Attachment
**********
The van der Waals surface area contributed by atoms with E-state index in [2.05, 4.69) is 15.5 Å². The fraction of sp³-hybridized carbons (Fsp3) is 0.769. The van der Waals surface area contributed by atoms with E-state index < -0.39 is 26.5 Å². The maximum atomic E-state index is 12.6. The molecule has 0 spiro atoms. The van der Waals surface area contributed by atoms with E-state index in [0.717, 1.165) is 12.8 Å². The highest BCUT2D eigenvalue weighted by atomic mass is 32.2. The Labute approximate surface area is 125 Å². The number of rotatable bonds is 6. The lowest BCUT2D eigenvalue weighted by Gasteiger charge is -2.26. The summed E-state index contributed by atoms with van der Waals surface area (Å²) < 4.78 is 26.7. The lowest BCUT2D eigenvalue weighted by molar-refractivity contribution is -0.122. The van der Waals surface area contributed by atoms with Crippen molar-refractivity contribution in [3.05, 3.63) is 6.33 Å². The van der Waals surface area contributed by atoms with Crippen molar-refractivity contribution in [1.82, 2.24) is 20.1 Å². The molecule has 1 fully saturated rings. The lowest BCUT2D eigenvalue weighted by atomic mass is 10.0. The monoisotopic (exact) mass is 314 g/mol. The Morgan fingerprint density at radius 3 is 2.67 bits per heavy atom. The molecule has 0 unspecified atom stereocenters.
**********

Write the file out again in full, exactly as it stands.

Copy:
The van der Waals surface area contributed by atoms with E-state index in [2.05, 4.69) is 15.5 Å². The fraction of sp³-hybridized carbons (Fsp3) is 0.769. The van der Waals surface area contributed by atoms with E-state index < -0.39 is 26.5 Å². The maximum atomic E-state index is 12.6. The molecule has 0 spiro atoms. The van der Waals surface area contributed by atoms with E-state index in [0.717, 1.165) is 12.8 Å². The highest BCUT2D eigenvalue weighted by atomic mass is 32.2. The Labute approximate surface area is 125 Å². The number of rotatable bonds is 6. The lowest BCUT2D eigenvalue weighted by Gasteiger charge is -2.26. The summed E-state index contributed by atoms with van der Waals surface area (Å²) < 4.78 is 26.7. The lowest BCUT2D eigenvalue weighted by molar-refractivity contribution is -0.122. The van der Waals surface area contributed by atoms with Crippen molar-refractivity contribution in [3.05, 3.63) is 6.33 Å². The van der Waals surface area contributed by atoms with Crippen molar-refractivity contribution in [1.82, 2.24) is 20.1 Å². The molecule has 1 fully saturated rings. The lowest BCUT2D eigenvalue weighted by atomic mass is 10.0. The monoisotopic (exact) mass is 314 g/mol. The Morgan fingerprint density at radius 3 is 2.67 bits per heavy atom. The molecule has 0 unspecified atom stereocenters.